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Stoke City – A Damn Fine Football Business Model

When Stoke City were promoted to the Premier League no one gave them any hope of surviving and establishing themselves in the Premier League. However, that is exactly what Stoke City has done and now surely they provide the inspiration and example for other teams coming up from the Championship to follow.

Stoke are a good example of fortune following the brave and for all the plaudits that Blackpool have received this season – I question if they really gave themselves a chance with of lack of transfer investment. This is certainly not the case at Stoke, but it should be noted that Stoke are heavily backed by the Coates family that have invested £43m into the club and the majority of that money has gone directly into Tony Pulis’ playing budget to keep Stoke in the Premier League.

However, the money that was invested into that team is what gave them a chance. £16m was invested in the 2008/9 season – their first in the Premier League. The biggest fees went on Dave Kitson, Seyi Olofinjana, Abdoulaye Faye, Matthew Etherington and James Beattie. The spending paid off as they finished 12th in the league with 45 points; their survival was comfortable as they finished 11 points clear of relegation.

In the 2009/10 season Stoke looked to cash in on the success they had in the previous season further investing in the team. Dean Whitehead, Robert Huth, Tuncay Sanli, Diego Arismendi, Danny Collins and Asmir Begovic were all signed for a combined total of over £21m but they also recouped some money with the sales of Seyi Olofinjana and Leon Cort. Again it looked to be money well spent as Stoke finished in a comfortable position in the table; this time 11th with 47 points, an impressive 17 points above the relegation zone.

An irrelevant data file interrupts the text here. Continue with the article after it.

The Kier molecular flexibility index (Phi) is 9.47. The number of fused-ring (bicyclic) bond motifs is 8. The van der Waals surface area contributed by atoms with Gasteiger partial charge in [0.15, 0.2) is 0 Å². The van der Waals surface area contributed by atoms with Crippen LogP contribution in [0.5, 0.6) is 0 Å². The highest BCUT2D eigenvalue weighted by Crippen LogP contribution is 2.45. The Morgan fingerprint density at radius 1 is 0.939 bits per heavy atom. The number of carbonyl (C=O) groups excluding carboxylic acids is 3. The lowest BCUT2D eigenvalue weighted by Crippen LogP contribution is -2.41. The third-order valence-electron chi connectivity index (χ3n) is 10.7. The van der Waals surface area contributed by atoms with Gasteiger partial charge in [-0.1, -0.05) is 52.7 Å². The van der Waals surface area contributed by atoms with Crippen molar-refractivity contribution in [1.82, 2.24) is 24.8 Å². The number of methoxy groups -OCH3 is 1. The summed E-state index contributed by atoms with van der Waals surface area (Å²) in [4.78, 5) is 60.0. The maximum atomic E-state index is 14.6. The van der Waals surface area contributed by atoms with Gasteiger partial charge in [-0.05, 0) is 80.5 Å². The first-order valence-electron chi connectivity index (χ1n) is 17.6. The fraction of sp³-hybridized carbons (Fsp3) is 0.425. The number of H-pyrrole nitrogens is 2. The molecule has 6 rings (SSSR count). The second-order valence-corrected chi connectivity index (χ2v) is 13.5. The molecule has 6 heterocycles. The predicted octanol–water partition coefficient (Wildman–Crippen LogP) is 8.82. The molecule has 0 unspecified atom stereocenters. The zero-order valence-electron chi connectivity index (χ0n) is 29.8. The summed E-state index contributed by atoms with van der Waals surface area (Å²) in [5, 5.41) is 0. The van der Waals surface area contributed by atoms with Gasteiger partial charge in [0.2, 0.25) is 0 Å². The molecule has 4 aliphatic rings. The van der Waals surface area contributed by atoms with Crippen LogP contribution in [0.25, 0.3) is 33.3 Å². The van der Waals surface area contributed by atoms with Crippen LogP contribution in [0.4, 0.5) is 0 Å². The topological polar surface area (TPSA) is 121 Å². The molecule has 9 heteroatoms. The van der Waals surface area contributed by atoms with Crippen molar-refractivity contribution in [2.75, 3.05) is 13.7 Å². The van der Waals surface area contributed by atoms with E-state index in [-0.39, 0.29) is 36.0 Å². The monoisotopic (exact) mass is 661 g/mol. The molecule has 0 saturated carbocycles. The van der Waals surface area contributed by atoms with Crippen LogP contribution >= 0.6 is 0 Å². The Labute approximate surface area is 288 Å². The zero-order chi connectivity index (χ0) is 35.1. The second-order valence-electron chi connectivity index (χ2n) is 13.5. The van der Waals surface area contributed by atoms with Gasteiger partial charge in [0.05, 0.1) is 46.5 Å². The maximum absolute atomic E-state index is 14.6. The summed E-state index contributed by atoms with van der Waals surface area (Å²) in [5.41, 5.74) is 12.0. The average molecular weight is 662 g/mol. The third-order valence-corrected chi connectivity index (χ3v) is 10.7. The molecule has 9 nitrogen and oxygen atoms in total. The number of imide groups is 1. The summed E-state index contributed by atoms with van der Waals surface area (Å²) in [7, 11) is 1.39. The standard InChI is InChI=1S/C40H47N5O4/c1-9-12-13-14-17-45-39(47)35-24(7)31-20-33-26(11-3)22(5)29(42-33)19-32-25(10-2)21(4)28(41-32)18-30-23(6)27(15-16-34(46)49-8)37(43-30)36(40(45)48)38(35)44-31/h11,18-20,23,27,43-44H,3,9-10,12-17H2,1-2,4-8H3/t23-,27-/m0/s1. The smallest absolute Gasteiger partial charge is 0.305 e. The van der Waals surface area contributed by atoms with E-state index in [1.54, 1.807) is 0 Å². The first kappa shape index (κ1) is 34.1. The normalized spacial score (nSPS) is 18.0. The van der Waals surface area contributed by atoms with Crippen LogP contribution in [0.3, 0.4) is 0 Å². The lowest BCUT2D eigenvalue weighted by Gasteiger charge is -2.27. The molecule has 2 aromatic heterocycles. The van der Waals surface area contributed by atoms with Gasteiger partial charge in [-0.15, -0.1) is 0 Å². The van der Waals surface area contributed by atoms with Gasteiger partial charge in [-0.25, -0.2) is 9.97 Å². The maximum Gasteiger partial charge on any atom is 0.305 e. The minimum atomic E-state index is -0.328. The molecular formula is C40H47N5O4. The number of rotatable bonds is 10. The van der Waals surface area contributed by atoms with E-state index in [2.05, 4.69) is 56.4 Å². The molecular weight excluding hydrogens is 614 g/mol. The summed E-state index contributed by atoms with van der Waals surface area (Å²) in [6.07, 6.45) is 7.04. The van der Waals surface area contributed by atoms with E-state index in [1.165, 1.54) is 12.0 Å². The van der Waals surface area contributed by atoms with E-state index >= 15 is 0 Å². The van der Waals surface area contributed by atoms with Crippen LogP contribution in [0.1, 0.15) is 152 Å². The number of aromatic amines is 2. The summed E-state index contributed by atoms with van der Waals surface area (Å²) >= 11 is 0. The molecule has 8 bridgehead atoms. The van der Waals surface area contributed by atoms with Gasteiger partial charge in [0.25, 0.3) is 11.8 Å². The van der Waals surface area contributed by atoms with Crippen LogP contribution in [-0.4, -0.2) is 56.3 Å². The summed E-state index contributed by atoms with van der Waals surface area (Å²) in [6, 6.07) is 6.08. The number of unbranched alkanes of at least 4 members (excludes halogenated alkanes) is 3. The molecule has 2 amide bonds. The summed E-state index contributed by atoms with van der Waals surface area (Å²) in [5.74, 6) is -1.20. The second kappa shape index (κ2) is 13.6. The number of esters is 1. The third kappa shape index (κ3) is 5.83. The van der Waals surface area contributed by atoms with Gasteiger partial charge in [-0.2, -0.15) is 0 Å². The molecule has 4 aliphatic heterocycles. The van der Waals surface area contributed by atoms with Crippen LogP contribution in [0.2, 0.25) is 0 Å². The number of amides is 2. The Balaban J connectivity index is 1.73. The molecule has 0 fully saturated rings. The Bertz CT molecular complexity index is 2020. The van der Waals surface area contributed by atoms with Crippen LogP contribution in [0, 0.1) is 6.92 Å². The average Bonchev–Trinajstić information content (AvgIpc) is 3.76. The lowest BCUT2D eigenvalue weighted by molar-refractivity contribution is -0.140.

The season that just past Stoke started to calm down their total transfer spend as they had already developed a decent Premier League squad. But it was the season that proved they can spend fairly big sums on one player; when Kenwyne Jones signed for £8m and was joined by fellow new signings Florent Cuveiler, Jonathan Walters and Jermaine Pennant, the combined total was just under £12.5m. Stoke again performed well by finishing 13th in the Premier League but with a little less comfort away from the relegation zone; this time just 7 points.

It will be interesting to see what Stoke’s transfer approach ahead of the new season will be – but I think they have done superbly to establish themselves and next season they can think about having a go of breaking into the top 10. They already have a solid looking Premier League squad but will want to add a few quality additions. Above all though Stoke’s success is reward for being brave and ambitious.

As you would expect from the quality that Stoke have signed, the 2010 wage bill has steadily increased and stood at £45m, 2010 turnover was £59m and debt is relatively low in Premier League terms of £8m, only 0.3% of total Premier League debt. The club looks in a healthy state providing the Coates family continue to back them financially.